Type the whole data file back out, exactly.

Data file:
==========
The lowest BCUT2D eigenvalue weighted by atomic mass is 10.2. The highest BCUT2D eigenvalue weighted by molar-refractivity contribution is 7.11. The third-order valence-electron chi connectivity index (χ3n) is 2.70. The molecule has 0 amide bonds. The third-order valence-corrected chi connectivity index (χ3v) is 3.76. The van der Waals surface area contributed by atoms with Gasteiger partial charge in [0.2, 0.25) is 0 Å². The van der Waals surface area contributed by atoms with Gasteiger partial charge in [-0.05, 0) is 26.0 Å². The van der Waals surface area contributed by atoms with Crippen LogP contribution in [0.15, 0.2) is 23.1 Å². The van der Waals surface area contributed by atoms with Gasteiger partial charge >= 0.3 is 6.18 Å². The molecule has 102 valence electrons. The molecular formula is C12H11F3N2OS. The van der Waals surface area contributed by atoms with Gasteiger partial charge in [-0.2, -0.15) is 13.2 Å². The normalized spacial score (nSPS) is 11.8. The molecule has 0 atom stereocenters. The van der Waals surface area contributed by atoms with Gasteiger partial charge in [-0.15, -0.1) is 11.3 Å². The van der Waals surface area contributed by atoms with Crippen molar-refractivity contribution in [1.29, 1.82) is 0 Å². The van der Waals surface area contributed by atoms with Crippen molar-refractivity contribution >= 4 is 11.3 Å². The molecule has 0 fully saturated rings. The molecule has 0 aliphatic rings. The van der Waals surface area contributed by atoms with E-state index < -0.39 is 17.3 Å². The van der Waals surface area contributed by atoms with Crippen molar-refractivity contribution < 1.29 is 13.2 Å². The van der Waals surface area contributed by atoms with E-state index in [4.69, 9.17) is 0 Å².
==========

The lowest BCUT2D eigenvalue weighted by atomic mass is 10.2. The highest BCUT2D eigenvalue weighted by molar-refractivity contribution is 7.11. The third-order valence-electron chi connectivity index (χ3n) is 2.70. The molecule has 0 amide bonds. The third-order valence-corrected chi connectivity index (χ3v) is 3.76. The van der Waals surface area contributed by atoms with Gasteiger partial charge in [0.2, 0.25) is 0 Å². The van der Waals surface area contributed by atoms with Gasteiger partial charge in [-0.05, 0) is 26.0 Å². The van der Waals surface area contributed by atoms with Crippen LogP contribution in [0.15, 0.2) is 23.1 Å². The van der Waals surface area contributed by atoms with Gasteiger partial charge >= 0.3 is 6.18 Å². The molecule has 102 valence electrons. The molecular formula is C12H11F3N2OS. The van der Waals surface area contributed by atoms with Gasteiger partial charge in [-0.2, -0.15) is 13.2 Å². The normalized spacial score (nSPS) is 11.8. The molecule has 0 atom stereocenters. The van der Waals surface area contributed by atoms with Gasteiger partial charge in [-0.15, -0.1) is 11.3 Å². The van der Waals surface area contributed by atoms with Crippen molar-refractivity contribution in [1.29, 1.82) is 0 Å². The van der Waals surface area contributed by atoms with Crippen molar-refractivity contribution >= 4 is 11.3 Å². The molecule has 0 fully saturated rings. The molecule has 0 aliphatic rings. The van der Waals surface area contributed by atoms with E-state index < -0.39 is 17.3 Å². The van der Waals surface area contributed by atoms with Crippen molar-refractivity contribution < 1.29 is 13.2 Å². The van der Waals surface area contributed by atoms with E-state index in [4.69, 9.17) is 0 Å².